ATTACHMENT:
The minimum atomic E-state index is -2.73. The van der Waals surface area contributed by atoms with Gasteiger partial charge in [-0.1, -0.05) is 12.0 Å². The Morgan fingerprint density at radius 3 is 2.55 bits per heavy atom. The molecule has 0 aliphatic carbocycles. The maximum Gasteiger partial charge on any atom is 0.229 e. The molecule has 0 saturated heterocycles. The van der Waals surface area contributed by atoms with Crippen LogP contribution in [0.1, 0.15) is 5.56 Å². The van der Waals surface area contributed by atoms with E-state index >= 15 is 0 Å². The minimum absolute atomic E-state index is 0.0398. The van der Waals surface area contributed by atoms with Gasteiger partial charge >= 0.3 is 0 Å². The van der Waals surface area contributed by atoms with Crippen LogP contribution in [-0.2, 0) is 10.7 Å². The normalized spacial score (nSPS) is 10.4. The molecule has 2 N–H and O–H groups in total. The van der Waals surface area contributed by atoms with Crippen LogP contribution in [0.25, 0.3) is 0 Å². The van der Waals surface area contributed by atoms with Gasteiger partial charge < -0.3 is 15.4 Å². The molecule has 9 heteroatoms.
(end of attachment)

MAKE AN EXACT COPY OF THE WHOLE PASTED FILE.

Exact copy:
The minimum atomic E-state index is -2.73. The van der Waals surface area contributed by atoms with Gasteiger partial charge in [-0.1, -0.05) is 12.0 Å². The Morgan fingerprint density at radius 3 is 2.55 bits per heavy atom. The molecule has 0 aliphatic carbocycles. The maximum Gasteiger partial charge on any atom is 0.229 e. The molecule has 0 saturated heterocycles. The van der Waals surface area contributed by atoms with Crippen LogP contribution in [0.1, 0.15) is 5.56 Å². The van der Waals surface area contributed by atoms with E-state index >= 15 is 0 Å². The minimum absolute atomic E-state index is 0.0398. The van der Waals surface area contributed by atoms with Gasteiger partial charge >= 0.3 is 0 Å². The van der Waals surface area contributed by atoms with Crippen LogP contribution in [-0.2, 0) is 10.7 Å². The normalized spacial score (nSPS) is 10.4. The molecule has 2 N–H and O–H groups in total. The van der Waals surface area contributed by atoms with Crippen LogP contribution in [0.25, 0.3) is 0 Å². The van der Waals surface area contributed by atoms with Gasteiger partial charge < -0.3 is 15.4 Å². The molecule has 9 heteroatoms.